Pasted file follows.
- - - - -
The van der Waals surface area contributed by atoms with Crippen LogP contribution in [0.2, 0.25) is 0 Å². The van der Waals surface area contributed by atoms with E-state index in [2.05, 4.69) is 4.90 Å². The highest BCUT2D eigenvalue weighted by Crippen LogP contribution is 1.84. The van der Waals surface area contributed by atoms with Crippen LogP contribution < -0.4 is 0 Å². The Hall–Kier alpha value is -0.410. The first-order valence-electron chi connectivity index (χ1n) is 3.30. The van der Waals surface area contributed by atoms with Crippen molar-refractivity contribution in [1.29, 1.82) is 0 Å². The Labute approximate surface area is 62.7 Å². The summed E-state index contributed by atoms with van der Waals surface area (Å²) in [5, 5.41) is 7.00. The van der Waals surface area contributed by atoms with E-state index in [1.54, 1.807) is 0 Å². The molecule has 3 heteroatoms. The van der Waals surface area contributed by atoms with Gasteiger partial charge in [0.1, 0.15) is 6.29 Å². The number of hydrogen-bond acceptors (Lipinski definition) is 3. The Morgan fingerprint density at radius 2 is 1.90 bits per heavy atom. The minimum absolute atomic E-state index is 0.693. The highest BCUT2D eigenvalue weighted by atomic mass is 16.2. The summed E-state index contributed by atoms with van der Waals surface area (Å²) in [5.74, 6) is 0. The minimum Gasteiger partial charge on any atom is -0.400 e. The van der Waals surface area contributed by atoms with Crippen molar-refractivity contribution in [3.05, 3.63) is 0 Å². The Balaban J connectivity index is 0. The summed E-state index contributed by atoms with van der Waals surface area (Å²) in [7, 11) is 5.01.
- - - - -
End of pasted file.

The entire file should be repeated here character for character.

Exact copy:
The van der Waals surface area contributed by atoms with Crippen LogP contribution in [0.2, 0.25) is 0 Å². The van der Waals surface area contributed by atoms with E-state index in [2.05, 4.69) is 4.90 Å². The highest BCUT2D eigenvalue weighted by Crippen LogP contribution is 1.84. The van der Waals surface area contributed by atoms with Crippen LogP contribution < -0.4 is 0 Å². The Hall–Kier alpha value is -0.410. The first-order valence-electron chi connectivity index (χ1n) is 3.30. The van der Waals surface area contributed by atoms with Crippen molar-refractivity contribution in [1.29, 1.82) is 0 Å². The Labute approximate surface area is 62.7 Å². The summed E-state index contributed by atoms with van der Waals surface area (Å²) in [5, 5.41) is 7.00. The van der Waals surface area contributed by atoms with E-state index in [1.54, 1.807) is 0 Å². The molecule has 3 heteroatoms. The van der Waals surface area contributed by atoms with Gasteiger partial charge in [0.1, 0.15) is 6.29 Å². The number of hydrogen-bond acceptors (Lipinski definition) is 3. The Morgan fingerprint density at radius 2 is 1.90 bits per heavy atom. The minimum absolute atomic E-state index is 0.693. The highest BCUT2D eigenvalue weighted by atomic mass is 16.2. The summed E-state index contributed by atoms with van der Waals surface area (Å²) in [5.74, 6) is 0. The minimum Gasteiger partial charge on any atom is -0.400 e. The van der Waals surface area contributed by atoms with Crippen molar-refractivity contribution in [3.05, 3.63) is 0 Å². The Balaban J connectivity index is 0. The summed E-state index contributed by atoms with van der Waals surface area (Å²) in [7, 11) is 5.01.